Micro For Health Prof
Micro For Health Prof BIOL 220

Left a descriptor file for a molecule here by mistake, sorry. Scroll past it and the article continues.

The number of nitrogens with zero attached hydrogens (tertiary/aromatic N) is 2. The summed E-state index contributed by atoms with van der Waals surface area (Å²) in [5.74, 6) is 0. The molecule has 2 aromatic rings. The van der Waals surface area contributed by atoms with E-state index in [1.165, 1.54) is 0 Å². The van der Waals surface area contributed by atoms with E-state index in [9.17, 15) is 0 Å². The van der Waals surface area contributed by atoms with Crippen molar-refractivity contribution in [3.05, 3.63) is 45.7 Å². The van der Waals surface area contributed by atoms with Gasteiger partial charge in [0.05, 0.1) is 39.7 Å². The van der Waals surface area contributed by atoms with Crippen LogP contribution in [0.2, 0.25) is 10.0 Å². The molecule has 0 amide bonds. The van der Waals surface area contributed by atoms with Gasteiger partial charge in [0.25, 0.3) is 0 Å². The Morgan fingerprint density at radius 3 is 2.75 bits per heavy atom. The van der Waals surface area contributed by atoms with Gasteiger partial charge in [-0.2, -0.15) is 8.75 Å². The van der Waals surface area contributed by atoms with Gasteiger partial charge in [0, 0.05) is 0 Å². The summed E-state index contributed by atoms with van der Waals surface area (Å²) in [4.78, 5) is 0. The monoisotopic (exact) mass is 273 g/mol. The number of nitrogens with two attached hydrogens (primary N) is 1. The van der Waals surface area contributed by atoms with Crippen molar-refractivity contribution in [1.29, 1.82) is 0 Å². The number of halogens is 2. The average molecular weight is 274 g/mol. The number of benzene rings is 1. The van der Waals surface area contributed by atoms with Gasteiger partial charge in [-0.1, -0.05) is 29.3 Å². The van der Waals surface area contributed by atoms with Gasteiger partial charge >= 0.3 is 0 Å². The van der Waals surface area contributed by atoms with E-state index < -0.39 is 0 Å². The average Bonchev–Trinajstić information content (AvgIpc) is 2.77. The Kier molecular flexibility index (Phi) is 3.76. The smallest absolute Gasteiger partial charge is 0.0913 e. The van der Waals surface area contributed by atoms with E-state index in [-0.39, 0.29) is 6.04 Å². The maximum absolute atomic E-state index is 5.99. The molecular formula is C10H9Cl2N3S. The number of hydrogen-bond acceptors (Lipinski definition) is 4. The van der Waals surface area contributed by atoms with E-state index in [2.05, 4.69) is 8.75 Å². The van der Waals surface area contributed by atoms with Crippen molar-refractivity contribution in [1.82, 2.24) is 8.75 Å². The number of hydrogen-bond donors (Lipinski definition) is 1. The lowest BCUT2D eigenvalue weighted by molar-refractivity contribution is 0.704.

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5 Structure of HIV Virion contains a membrane envelope with a single viral protein m pr 39 7 Important in receptor recognition O Capsid made up of Gag protein 7 groupspeci c antigen 7 Icosahedral O Interior of capsid contains 3 enzymes 7 Pal reverse transcriptase 7 Prat protease 7 Int integrase Required for early stages ofretrovirus infection Maturational cleawge ofthese proteins occurs only after encaosrdanon and release ofvirion from infected cell FINIA twn Men nal strands Envalgpe phusphnlipid b ayemcen membrane 55 15 Egpm 1 gm f f erw game pra uct quot639 g Emerge Transcriptase pE N E I lintg rase p313 and f Pif fE EEE p1 39 pal gene pmdugtal f Matrix 3an Prmeins 39 gag game praducta PWH 3 E4 55 I Ths glymprmein fita ma CW receptnr n1 any cell that displays 3 cm IEEEPIDI 39 fir 39 39 l I ngII i i ll a 39 j Jl quot I Contains 2 identical RNA strands 7 7000 to 10000 bases long 7 RNA is capped and polyadenylated 7 2 identical strand function unknown I Speculated that it may buffer against a too rapid mutation mte due to inaccuracy of RT o Order of genes in Retrovirus R sequence 7 Present at both ends 20250 bases long 7 Important transcriptional signals that are only used in provirus U5 sequence untranslated 7 Does not encode protein 75200 bases long 7 Has cis acting regulatory signals PB Primer binding site 7 Specific tRNA primer for initiation of transcription binds Gagpr0tpolintenv 7 Gag encodes coat proteins 7 When gagprotpol in same reading frame they are expressed as one precursor protein that must be cleaved by protease 7 Gag expressed in much higher amounts than gagprotpol Q There is a variable length sequence following enV 7 Contains polypurine tract PP important in generating DNA from virion RNA 7 Untranslated sequence U 3 7 2quot copy of the R sequence Two different types of HIV 7 Mtrophic most important in initial infection I Macrophage is initial target I Individuals Who are homozygous for mutation in CCRS are extremely resistant but NOT immune to HIV infection I Individuals Who are heterozygous for mutation in CCRS are less susceptible to infection than normal people I HIV integrates into macrophage enome non dividing terminally differentiated cell therefore HIV cannot replicate Within macrophage I Macrophage acts as trojan horse in bringing HIV to lymphatic cells 7 Ttrophic forms made by mutation in m acrophage o CD4 with CXCR4 coreceptor chemokine receptor become infected with HIV in lymph nodes and other lymphatic tissues I T cells replicate Within these tissues to try to respond to HIV infection I HIV is continually being replicated in these T cells and as cells are killed there is massive stem cell proliferation to replace the lost cells 7 Increase in level of opportunistic infections begin as T cell levels drop to below ZOOcc FIGURE 21 Wral R plitatifj ih Humah JF I39W TW Ifin39jyTES SCEle li l 2th tmh In cmgm39pn m H h39 ihquotl39ec1ef h L mm M Til lj39r r39hrw1 jgth A sh 3amp2ng LEI hf ed with HIV 5quotar2rxir1g virus E39JElf TiEll ZES and E39 l ij afim Uh the CEW m Iiir haghihml FEDS timers B Enlargerth 0f 21 lzjml tirm JF the f I H39JvLJE IIEIM Ilih hell SM r F139e in All SHEEN39ng H IUIUFJIE virus l39har lhlhg huddhg hut hf hi3 Era3h 5m r1273 CE magni ed EUJJUD th TTEE has ea t h HIV THE jelly h IEEWE 1 thIE in the CUM hwmhr39ami iPhcgrf39iilgmph Tammi f Nagmhhml Frag 15 m H Eg mirt h In J I Fr39m39czch If if 339 quotEIquot 695193 rah Fa 71quot I jquot m HIV 1998 In 1996 deaths from AIDS declined for the first time in gt 10 years i Due to powerful therapies that retard the activity of HIV 1 AntiRT drugs protease inhibitors cocktails 00 Trend in industrial countries not representative of the world as a whole 39I39Expanding rapidly thousands of separate epidemics 00 Since early 1980s 40 million have contracted AIDS and 12 million have died 7 Nearly 6 million people 16000day acquired HIV 7 23 million have died from HIV disease including 460000 children More than 90 of HIV infected people live in developing countries but gt than 90 of the money spent for care and prevention is spent in industrial countries o HIV therapies cost N 10000year per person not available in developing countries o The region below the Sahara in Africa has gt 23 of the globe s HIV infected population and N 90 of all infected children 7 In areas of Botswana Swaziland and several provinces of South Africa one in four adults is infected 7 Life expectancy is falling in Africa 7 Unprotected heterosexual sex accounts for most of HIVs spread but also due to contaminated blood supply 25 of blood is NOT screened for HIV and this is administered to women and children India has 35 million HIV infected people o HIV is spreading into Thailand Burma and Vietnam and China o Epidemiologists have found that 7 Groups Whose human rights are least respected are most affected 7 As epidemics mature the epidemic shifts from the primary population to those who were socially marginalized or discriminated against before the epidemic began gender race economic status culture religion o In 1988 whites accounted for 60 of infections and blacks and hispanics 39 7 By 1996 38 of new cases diagnosed in Whites and 61 in blacks and Hispanics 7 Between 199596 AIDS declined 13 in Whites but not at all in blacks and Hispanics o Future 7 AIDS Will become more concentrated and expand faster in developing countries 7 HIV will enter areas Where it has not been seen be ore 7 Will slow in industrial nations for some populations but increase in marginalized groups 7 Cost of care Will rise dramatically 7 Highest priority must be given to finding a vaccine and making it available to those who need it most amp also to educate those people who need it most o Until a few years ago HIV infection was invariably a progressive lethal disease that robbed its Victims of dignity 7 Most medical interventions focused on treatments for pneum onias and other opportunistic infections rather than controlling HIV itself 7 Since 1995 advances have led to a shift in prospects for most patients who get treatment 0 Between 1996 and 1997 deaths from AIDS in the US declined by 44 Durin s me time hospitalizations due to IDS related complications opportunistic infections also dropped 7 Due to intensive cocktail therapies I Can this be maintained No long term data yet as to how long AIDS symptoms can be delayed with these therapies I Treatment is COSTLY I Some people do not respond well while others do very well 0 Ultimate goal is CURE not maintenance Management of AIDS is real but a CURE is probably not possible 7 Sexual contact 7 Direct exposure to contaminated blood 7 Mother to fetus vertical transmission through placenta and through milk 7 Contaminated needles 7 NOT TRANSMITED BY I SALIVA KISSING UTENSILS HUGGING SNEEZING MOSQUITO SWEAT o HIV infects primarily CD4 cells Helper T lymphocytes but can invade other cells macrophages dendritic cells 7 Replicates and is transmitted to other cells o Severity of infectious symptoms and expected life span after infection depends on infectious viral load o At start of infection there is a high level of viral replication as measured by viral levels in the blood and by a drop of CD4 cells CD4 cells normally are about 800 cells per cubic millimeter of blood True AIDS occurs when these cells drop below 200 About 3 weeks into infection acute phase many people display symptoms like mononucleosis 7 Fever enlarged lymph nodes rash muscle aches and pains and headaches 7 These symptoms resolve in 7 3 weeks as immune response begins to control infectious process killing of virally infected CD4 cells by CD8 cytotoxic cells 7 Antibody molecules produced V 4 9 a a1 axiuf 39 g amp xii 3111 a 4 LA d hm 14Jg hstt i E D u T Veg 4 11 L44 wmia Lwr nai W3 SOURCE n u A H aucr WVEEKS EIGL H1 Ama s wa I temal Med r M zine VG 39i I24399 YEARS 6 a 3 8 9 m H u 1 I 1 n a SEE Suzy EE gag Qwimm Ex E p EH3 9n 3 Ema CHROME PHASE o By siX months rate of Viral replication is at a lower but steady state 7 Seroconversion antibody levels detectable and can be measured by ELISA at 6 months 7 Level of virus replication is patient dependent and will determine the subsequent rate of disease progression I Generally 810 years pass before major HIVrelated symptoms appear I Chronicprolonged phase of infection 7 Over time CD4 levels gradually fall When less than 200 cellscc patient has AIDS HIV is able to infect cells other than CD4 7 In addition to the CD4 antigen there are other coreceptors to which the HIV binds I CCRS found on macrophages I CXCR4 found on T cells 7 If these coreceptors are mutated on the cells then HIV is unable to adsorb attach and the individual is resistant to infection HIV replicates only when the infected cell replicates 7 When specific immune response begins specific helper cells die o HIV mutates at high rate and immune response cannot keep up with antigenic changes after 1012 years Q As CD4 levels drop below 100 HIV levels in blood increase 7 Bacteria that are normally contained begin to proliferate and cause opportunistic infections I Pneumocystis carinii and toxoplasmosis 7 Once these symptoms begin to appear the patient usually has 12 years before the disease is lethal O Once HIV replication begins the RT begins to replicate both the viral genome and the host cell genome host cell activation and replication 7 Protease enzyme cuts new viral proteins into forms that are packaged with the viral RNA two identical copies of RNA 7 Viruses bud from cell pick up host cell membrane and infect other cells 7 When these cells become specifically activated the virus replicates and cycle continues with many mutations 7 Most mutations probably make non productive virus while others give resistance and change antigenicity of virus O AntiRetroviral Drugs 7 Block viral replication in two ways Inhibition of reverse transcriptase prevent integration into host genome by preventing RNA DNA transcription iNucleoside analogues resemble natural nucleotides but prevent completion on growing strand AZT 1987 zidovudine Inhibition of HIV proteases block catalytic site of HIV protease preventing it from cleaving newly made HIV proteins o Early beliefs of HIV disease 7 Suggested that only a few CD4 cells were actually infected and that HIV replicated weakly for a long period of time I This view implied that most ofthe lost T cells were killed by a mechanism other than by HIV replication if this were true then HIV directed dmgs might not be able to prevent this T cell killing 7 It is now believed that HIV replicates fast from the start I HIV levels remain stable for several years because body responds by making very high levels of CD4 T cells replaces those that are killed o The strength of the initial immune response has a significant effect on progression to AIDS 7 Those who respond with strong CD8 activity get greater suppression of viral replication early in infection and progress more slowly towards AIDS than those who mount a weak response 7 A strong initial response helps to later manufacture the subset of CD4 cells that specifically react to HIV I Once these speci c T cells are lost they may not come back with treatment even though other CD4 T cells are made to increase T cell number to greater than 200 At any stage viral levels correlate with prognosis 7 Patients Whose viral levels fall into the undetectable range and stay there are most likely to avoid progression to AIDS Thus the amount of virus in the system plays a major role in determining a patient s eventual outcome 7 Therapy aims to shut down viral replication 7 For those patient s Whose immune systems are suppressed this is best way to keep viral levels down 7 All patients must stay on medications I a arhuddinzg mammal 15 msipn 1 i i I f P hfa39ti iquot quot i quot I quot 39 39 assembiy a 39 r lt I I if 39 5 i Ia W Ifquot 39 I quotA I r V V nquot u quot r v 39 new m i 39 39 i 1 vquot u 1quot 39 57quot I 333133 i A 391 V 455 V x i I 73 y 332 3 I 3quotiii wzcsm I quot9525 i lt 1433 i m i 3 51quot 39 39I quot39I39 quot 39 iquot quot1 W 39 gt 1 s 13 wq u 4 iii922quot5 393 i 21 514 75 i a 39 w egg3 34 1v 39 V a39 v i i 4 i a 39r39 ltr 39 quotw 39iPi ii 39iquot 153 4 a i V 7 39 r 39 39r i quot39 In 251 r 3 iv nun 1 i tkgug f zgz39s39jr 139 Vii J u 7 V T a b 7 V i 7 I i i a I EUHI EE tranacrimase 7 and FREE 1 i i 1 i i 39 LTFi LTFI i l i 39 quot 7 a i i quot39 1772 397quot 397 A i Pf g n i RNA Win Nuclear transl cati n integrase Ti z i i i i ii i E Jmegratiaun 7 DfCDNMnm V gamma LI If segagl igw meral DNA 3 Humans K39 Cyt p iasm 39 quot quotFiatEggs mediates 39 FEMSe by 39 quotbUdding Em pmiein 1W alters plasma membrane Gmlgi Call genm iii DNA apparatus 1 i Transiatiun if i viral gprmein iii re iiiitiii iyii i i typical riiiiirm Aimptiin iii pinitriiiii iy Tifipiir39miiiiiiii mimiriii in ii iii in partial inmatng iftii viii mpii iii ginirmian ifiDNA E E quotHE2 frag quot h M 1quot E E t w E 23 E r Tquot 39 H 2 m quot l Pea E A r 39Fai 44 27quot EL E 395 E a arma E I 2 2 E m m M a an Mr H 324 a mi Livi Ea ofinwmaiim requii iii division in iii iiiiin ii not required ii iiiiir transport if M iii integratiipmvim M ii iii own ii tilt is W riiiii om iii iimipmmriii iiiim i ii ii iii immcriiiian rennin u g6 x i ii ii iii ii ii iii i iii pituiin iii iii 39 o Optimal Therapy HAART ighly ctive nti etroviral herapy 7 Consists of triple therapy I Two nucleoside analogues and a protease inhibitors 7 Dosage ofpi11sday empty vs full stomach side etfects etc may be too much for some patients andthey stop therapy 7 Least number ofpills is 8day and most is 24day I Cost N 1000012000year I ntl rugs DW 0111 t e Mari 6f quot quot 7v n c i9 rrvquot I 1quot a r quot 341 quotquot quot 44 9quot39 quot Reverse Transcriptase lnhbtnrs Nuclesude Analogue 39nsinewamdn litpillalies ay39 I V an emptyst Emach Lamivudine Epivir STE 1 pm 2 times a clay sravudine Zerit am 4 Zalcitabihe iHlVlD dde l pill 2 times a day 39139 pill3 times 3day ZidevudineRetro tAZT39 1 pill 2 timesa day Pill centainin39g lamivudine l pill2 times a day arid zid vrudine Cumhiw I Reverse Transcriptase Inhibitors Nonnucleoside Analogues Delaeircline Restripterl Nevirapine Viramune r i p ili 2 times aday a j i Pr uteease Inhibitors Indinavir Crixivanl 2 ins3 tithes a day 3 plil39s3timesfa clay 39 Neifinavir Wireteptl 39 1 with some feed Ritenairir North within 2 heurs ef didannsin39e SaqUinavir ilnvira39se a hardgel 6 pills 3 times a day er 2 pills2 times39a day if taken with ritenavir with alarge meal ca psule Fertovase a 39 suitgel capsulel tea of Aprii 1993 3quot 25quotquot 3quotquot quot5 Jquot 39quot quot in a 7 r V 1 if i 3 iiiamp iiitiE urn at an Verifier and 3 while 04 at 32mm ate if gt39lf39f39 rr 1JM 1 quotquot3939Fd1gt39n s quot 39 I we in I 1 F quot 431 a r r 1 5 39u Viquot a sL39ir LiLut izktrsh LLBu a J v 1LCQLUSELI atrtda gum 42 halt a quotail 139 1r W 39 w 14 z i11quotjquotquot H1 quot Lia s r 5 139quot nuquot 5 17 I quotF F r an 391 3153 if inlzln3ril 13l L611 Li I iiltinLlniizq mini LLHII E CJ a w r yquot I i 1 r t T I 395 h 39v 5 w w trin it itnai i at 11 my gainh 1 iTE39JLtir lf t i rtstg t g n a 11 1 r n gut a 3de 3371 at tuit i vi t nil ting v i zisettur 53113 11 quotWTquot quot r x ri n A f 1 flu I a quot 3 1 1 ii39 iaediiiit e A 11123 R U iu a39 mu Wreath Silt UI ELH LJLLL J PM 4 pills 3 times a day mixed ihte water Within an heur of antacids er didanosine 39 5 pills 2 timesa day or 4 pills 2 tii i lES a dag39 if taken with saquinavir with feed and net i I v b 39 39 39 39 39 V t a v I t v J 39n39ewr pathli 39 Nailsea ciia rrhea pa nc39reatitin ammatie n peripheral USualIy39 nehe I 39 t Peripheraineumpathr Peripheral neumpathy meuth in ammatien pancreaticin ammaton Nanseaheadacheanemia neatrepenia redacted levels of rieutrephil white bleed EEIISLWEBRHESE insomnia 39 39 Same as far z idawdine het iFi i heetice heeatitis A Rashhepatitis Kidney stenes nausea hea d39ache blurred Visit n 39 39 an em pty stemath or with a gianti fat snackl Famine55 rash metallic taste in Mouth ab39nermai and not within Zheurs of didanesine distribLitiehef fatelevatedtriglyceride and cholesterei levelsglucesein39ttileran39ce39 39 Diarrheaabhermal distributien of fat elatiated triglyceride andchelesterel levels glucese intolerance Nausea verniting diarrhea abdominal painheacl ache prickli ng 39sehsati n in skirt hepatitis weaknees 39 f 39 abnormal distribution of fat elevated trig lyCeride and gchelesterel levelegluceee ihteleranre 39 39 39 Nausea diarrhea headache abhermal distribution ef T fat elevated triglyceride and Charlastem levels glucase inteierahce SUM FILMS in x 39Iquot 11 IL 4 4 i a 1n nn quot1quot r a w 39 a a 39 393 1 u39 quot Iraf quot39 nh x39 P g a L tLLE E quotMi 1 N run Em ma1 1111 AL ii 3153 hisas it Deity t t i 1 quot 391 d r en v 4 iu u v Ian war 5 1 gt are n I 4 13939 39 39 EELHHQ m 51 1quotEQ3CLL3JR1LS it 3511614 titan ailTM LZL Ht itg t I l I I a a h v i 1 i r I v V swag 1 4H J8 quots gr Fae3 4 x 1 39q 515 5 7 i at l 1 Mali zue a HE LeiM quotw ygiayx till UH3 11352125 1111 395 MEL195 1 11quot Sit3 1 4 39g 1 e rw sWyx quoti aslp 1 I I hi quot1 1 3 1 i 1 in J x x 1 1 Chi332 5L EJ t5 that M a 39 tum LIELe JEL ELSLM Eizah Luff Hui hi u l u uh 3 1quot I 1quot quotg i39v39uquot 391r r39 3quot quotI r s il In 1 39 1 Equot 39quot quot 139 quot P 39t 39i urn311 3 hi mum 1213 hi E n 1 4113 t um ing139 d1 metre I u 31quot an g I vrr 39 quotTit391 E H Ia Hi 4 quot14 Iquot I 1 39 JCI 52 th Em Hulaa mm at rue it an Ev 111th M ht45 l wnm WHGHD n am mDH A HA man Dm m M Auwm n m 347 quot lAa 911 u 1 u 3 13 IA 3 A u A A llnlrlhllLrIAA kw w 1 A Hiawig 1 A1 A AA A mm m m inqqu mm A Amm inw A A A EJUEUH A A A W W A A A M A w a H H H AM AA w H M H 3119 A A H rmam immlm H A w mm mm gmnw mwmAA A mm minw H H M EZEEAQU A A M H H A AA y A m mwwm m mjm W A A H A 5353 A AA A w A A A H A u a 1 M l f A y a L N u A u x t A I u a t A A 4 I u Au mgwi mmam A A A A mm w mm quwjmnnv mm H AA mimm A M M Eggnog H H J m A A A H x r A V I f r u 42 L A 141 a lfm nm 4 x I 1 12 Al I 1L L r SJ A A A Lu k9 qu v Av 121 A P A A r K g iquot A 5 1 J ansr l39 A A ENE an H H A A w m mme Hidxm m m AA AA Am A A W AA p A A A w H g A A A u a I m A A w A A w u A A A a x A A Aquot a v x 1 v x r r L A A A n a a A x A h A A 1 A A 4 AA AA a v A z A r A A A s V A u A 4 J urnl Aanmu iq A A A M 1 IV A A A A A A L l mi A A A A A H A s m A A y I A A A F A a n 1 1 A y u v 7 391 t I V s AA v A n A n u L A A I a A m Drug Resistance o Mediated by mutations 7 Nucleoside analogue resistance may be caused by a single mutation to reactive protein 7 Protease resistance to drugs usually requires at least two mutations in a single gene o HIV makes N 10 billion replicatesday 7 Done Without accuracy genome of each new particle probably differs from parent genome in at least one spot 7 Thus every mutation able to contribute to drug resistance is likely to be made in some of the particles TOR EXIST MG INHHB EASE HW FRET U E SITE ACT DRUG BINDlNG f AREAS A ALTER NHIEATQR DER U N Thus if patient has never been treated any compound that is given will encounter some HIV variant that is already resistant If antiretroviral drug taken drug resistance can be attained by only lt5 mutations in a genome will block not variants but resistant forms will proliferate and some of the semi resistant variables will continue to divide and allowed to generate other mutations towards resistance 7 Antiretroviral drugs will select for variables mutants 7 Use of polytherapy vs monotherapy lfvirus is detected in blood after 46 months of therapy then probably a variant that is drug resistant Must alter therapy depending upon the resistance type found Viral levels assessed by viralload assays which count copies of HIV RNA in a milliliter of plasma The number of viral particles is 2 the RNA count 7 Current test sensitive to RNA concentrations of 500 or more copiesml 7 Within 1st 8 weeks of therapy viral loads should drop about 10X by 6 months undetectable 7 Triple therapy successful in 7585 of patients Viral load tests measure viral RNle7 Number of Viral particles is 12 the number of RNAs found why 7 Each viral particle contains two RNA strands In 1996 researchers examined l600 samples of blood from untreated patients and compared viral load with prognosis of survival 7 Found HIV replicates at high rate from start 7 Found viral load directly correlated with survival I 70 with gt30000 copiesml died Within 6 years I Iflt500 lt1 died in 6 years average gt 10 years PATENTS SURWWNG PERCENT 40 20 WNITIALWHAL LOAD HW RNA Epies per miMHiter of pigma a L 77157WJ gt H7 9 I A h 39k V I M V I I 7 V gt V I t ltii wwwwwvmeMwwwwwwwww f J 500 501 TO TO mm 1 001 T MING 2 30000 2 J W Emg AFTER WRAL LOA i 6 WAS M EASURED o New challenge now is to identify cells that contain provirus resting T cells in which Virus does not replicate 7 Current drugs do not do this 7 To develop these types of drugs researchers must develop new viral load assays that measure infected cells I This Will 2110 for measuremenw of success ofnew treatments to eliminate proviral c ls I these cells would have no markers speci c for Virus how would you nd these and identify them Trial patients versus field Clinic patients have different results 7 Trial patients have 7585 success 7 Field patients exhibit 50 success I Field patients more heterogenous I Field patients often start later in disease process I Field patients often do not follow protocol andor stop when they feel sick I Field patients may have been on antiretrovirals previously and contain resistant forms Even successful therapy does not restore immune function totally 7 Mix of CD4 cells may be abnormal may not recognize as many pathogens or may be less effective Resting T cells with provirus are not killed by current therapies 7 If become activated will replicate virus 7 Certain cells act as reservoirs of HIV I macrophageshort lived brain neuronslong lived How to activate immune system 7 Immune cells must see antigen to destroy cell I Give substance that activates infected cells 7 Give HAART to prevent other cells from being infected I Remove stem cells grow in vitro and add back I Remove stem cells add a gene protective against HIV grow in vitro to expand and return to patient I IL2 therapy only cells with IL2R T and B cells o Other Strategies for preventing infection 7 Block integrase enzyme 7 Knock out Zn from protein that needs it in order to draw HIV RNA into new particles being made in cell 7 Use of antisense DNA to inactivate two tar and rev that are necessary for manufacture of other proteins 7 Block entry into cells I Must bind to CD4 and coreceptor proteins I CD4 blockage not very effective but blockage of other coreceptors effective SA Sept 1997 7 Use altered designer virus that infects HIV infected cells and kills those cells HIV Vaccines Natural immune response that vaccine elicits does not destroy HIV in cells 7 Will serve to block HIV from infecting new cells humoral arm of immune system No vaccine made yet to activate cellular arm 7 Will act as a protective mechanism for infection 7 Cannot immunize with vaccine against all variants of HIV anger of using both Whole killed viral vaccine and live attenuated viral vacc39ne O Best vaccine Will activate both humoral and cellular branches of immune response HIV env protein is a gpl60 7 Composed of gp 120 that interacts with CD4 protein on TH ce s 7 Composed of gp 41 anchors gplZO to membrane of HIV Antibodies to both gpl60 and gplZO elicit Ab formation and block HIV infection in test tubes 7 Only recognize strains from which they have been made not other strains I Antigenic sites may be different between lab strains and patient str 39 I Difference in coiling may expose hidden antigenic sites that are not protective in patient strains o In vivo strains may have surface antigens that are highly coated with sugars that would serve to block the ability to recognize antigenic sites o People who are infected with HIV but remain healthy make a very small amount of antibody which can neutralize viruses from many different patient isolates 7 If understand differences in antibodies made then might be able to develop vaccine for HIV Making a killed virus vaccine requires a rigorous inactivation procedure 7 Residual genetic material may be dangerous 7 Harsh treatment makes vaccine less effective 7 Inactivation may cause HIV to lose its gp120 and make it less effective Envelope proteins embedded in pseudovirions empty lipid shells To make T cytotoxic response must associate Ag with cell membranes and self MHC 7 Viral gene inserted into host target cells by viral vector ENWROTEIN If Fm LABORMBHV 9quot GROWN Hw H z I V 39 w 39L EDHATCJH F PATIENT RQWN HW ANTIBnm I mm n quot quot quot at Niar wgv r h a K M39FI39lw 3quot may 39 Aw 3quot ur l quot elp 39 39 39 39 1m quot39 39 M r 77quot 39 r m Mnc wmwr V v Mnm pm v quot uq m H w quotm m wquotquot lu m Jru M410 39 I 5 u k uh I ww P mu H a wer c f H in pul 39 39 g39 m Hunquot q 2 wkquot id 39 i p99quot i gun 1 amid Hmsaw39 H vquot Mk 39 I v 9 V II a 39 Mark quotWquot Hquot 3953 ll wiquot quot Eryn 5 I ndquot 39 39 39HWW ll1 H J v gw39m f I 39 quot311 b a39ay v 62iquotfm iquot a 39139 I I V39 v x JJ I I A er 1quot W39 I J I r aly39l39l uy39lldquot l 1121 JI r II I N nun39uwlsr li39li H L rquot y i K r1 391 039 J quot fr v39v l I fquot 1 hr v r H H V J I w 5339 if quot Illii H I 3 3 41 139 Iquot EV ixuv v I39a 39 I ii I q x 34 339 ll q l JariLi H 1 M1 i vuil i l Jaw 39 39uL39HV 9 39LI 3 39 l E v 1 z l39 I HIM E j n w 39 lf39x I I Most common Viral vector being used currently is the Canarypox Virus 7 Canarypox is defective and will not multiply 7 Genes for env and gp120 and other nonsurface HIV proteins inserted into canarypox gag and protease genes 7 Have proved safe in human testing and have elicited a modest TC immune response I Need to have Viruses that cause production of larger amounw of HIV proteins 7 Multiple shots boosters o Other researchers use of Viral peptides 7 Does not elicit good immune response I May be degmded too fast n g 23 39l V W 1165 1 mac in fl CANARYPDX 39ak 4h w FD 39 r Lia Nun Mm m 3 U j 1 I CELL CELLS PHIMED TO ATTACK HIVINFECTED EEEDMES Injection of naked HIV DNA 7 Does get into cells and direct production of viral proteins I Does seem to cause production och I Must evaluate safety and effectiveness o Combination vaccines 7 To activate both arms of immune response I First may be exposed to canarypox virus carrying env to stimulate cellular response I Months later receive pure gp120 to elicit antibody Rx 7 Need to improve delivery system and strength of response use more HIV proteins quot A4 1quot Jv4quot l t r 39 l quotquotquot lI39 r V quot 39 vr uvw r n 39 n v a41vntvo HW4V 5 nr dunr Wh n 4 quotquotamprrgt quotquot lquot39 1 v quot 395 39Iquotquot 1 lquotquotquot ilvz 11 quot39L39L39lz Iiquotl quot39 39 flquotw vH39 quotl quotI quotl l U quot quotH n Hup U u A Hun quotLa 39 M 39l H 4 r 1 H u n a quot39r u 39 vl A v gt y I V n14 r 39quot Ovv 39 lquot I I r ll a n394 l M Iquot vIl V J qu a iv INA 2 H u I w 39n V uu A39quot Iquot Iquot H l l9quotquot 39 39 quotquot 7 I l Iquot l 1 quot V 1x 9 1 4 u um I Hr quot mu A quot quot llla39tll1i nnstltuan3ts quot I39 39 I l 39I a r quot 5 t Ia quot In R 39 J wquot 39 39 v 39 n gt7 r x r n 39 I l quot v Iquot 39 HIJ rr u AH um H quot quot v39u 39 vllquotl H 1 Ar v u gt Vaccines Eliciting AntiHm Antibadies 39 39 Viral surface pruning InlphasElandflltriangQ j safea ndgimpletnprepare V vaginaIlcltedantllmd i have su chasgplZ WhlchfexaminesafetyV I 1 I 39 v falled tinrecclgnlzel5lllfmmpatler s I k 3919 quot2quot W 39 N lu dersmdy 5 3hauldp39re5ant Htwrsurfacev SillghtrlskthatPreparati hsmight I inhuman I w p fipl t ih lln a1ir latljvelynatural include samei actiyeuiruslnactlvated gt I 7 quot 1jmnf rm ti Elmleiquot virLls mightvsh dits pratelnsan 39 39 r39 39 39 v g W I 39 g I j l I Imprepare a T I becameine ectlve I 39 Psg dwirlnns Cl seta Phaseltrl39als 39 PreseljfthllJsprf t pm felnai 1 gEll iEUlttd l dLlCEal ldtDEl lEurE quot a i cialvirusesl f finf ralatlvelywnyamla l g r 1 lgng ltarm stability 39 39 1 quot l39vkmnfarmatlunqg 39 39 39 39 i 39 3 Vaccines Eliciting Cellular Responses f Liveyyewctaru39rirus r39 I I ll phaslelltrlal39s39 V H I I Hawkscammmlallmum 39C dmpllcat d Id prenar urrent 39 lfnrl39lHl llr Viruses ll and kindsafarlralgpmt elns 39 vactlneselititm des timmune englneeredmcarrygenes39 39 39 g 39 A f i z plgduCEdw V 39 response I annealinglllemtelnsl 39 39 j f A 39 39 I I Naked Drum j lnphaselt39riia ls f I 5 39 jSimpleandlnegtpensiue 1 39 39 7 Slumewnrrythatintegratinn quW39 cantai i ng FlE or mare I I j 39 39 39 mnremlre 39 39 I c T r 39g39El lESi t human cells uldf harm i Hl39llgenes w A quot I patients I 39 HIV peptides I I39 I f In pha eltr9lals7 quot quot Stimpl ttl l j n f EilluzltstmnglmmunEIIequnse f 1 letelnfragments 39 39739 gt M 39 1 39 39 V 39 v 39 Vaccines Ellciting Antibody and Cellula rResponses l i l 7 m 39 I quot th39ls Ell t 39PIEparE l elements h as pureA 7 7 quot 7 l SIquot thel l l llTILl Er EiSpsj SEl 39 f 39I gpl2 pmteinplus y 39 quot F HWME rcanan j xvectar 39 39 39 39 i 39 LivE attenuated Haw Nut under Study ini39 5 1Masticlaselymimi s39leilway Virus could potentially cause disease V 39 hrum l lslib ngj assessed interfere with ll lf Efti US HW39S 7 39 in nunhuman primates 39 ability It replicate 5 IM MIME HIV VIMmes Pmspelcrs and Challenges SCIENTIFIC AMERICAN Julir 1998 21 Use of live attenuated vaccine 7 Must delete genes critical for HIV replication While maintaining antigenicity of virus 7 Recently a group of physicians volunteered to be given an attenuated virus so that the response process could be monitored I Volunteers feel that value of testing this approach outweighs the potential risks to their health Attenuated SIV in monkeys I Some have proved very effective at inhibiting disease progress ofviiulent strains ofSIV I Protected monkeys do NOT have high Ab s or Tc cell activities so basis of immunity unknown 7 May be combination ofAb Th and Tc At present there is no proof that vaccines will provide longterm full immunity to disease and may even lead to disease Vaccines may give body a head start for protection and thus lower initial level of viral load Wide genetic variability of HIV will limit effectiveness of vaccine I HIV from one patient or one part of the World would be different that from another 39o Vaccine use will not be available for at least 5 more years 7 Phase III trials necessary 151 V39Dr39ugs fundeir studywo uld blackbindi ha i w W PROTEIN IINITEGRASE REVERE I TRANSCRIPTASE inhibi transcn I traverse ptase IIIIIISII Hiya d i mm 3 lat U m MI INFECTED CELL Cu 39H finquot JMJ II b Inhibit protease Some existing drugs SCIENTIFIC AMERICAN July 1998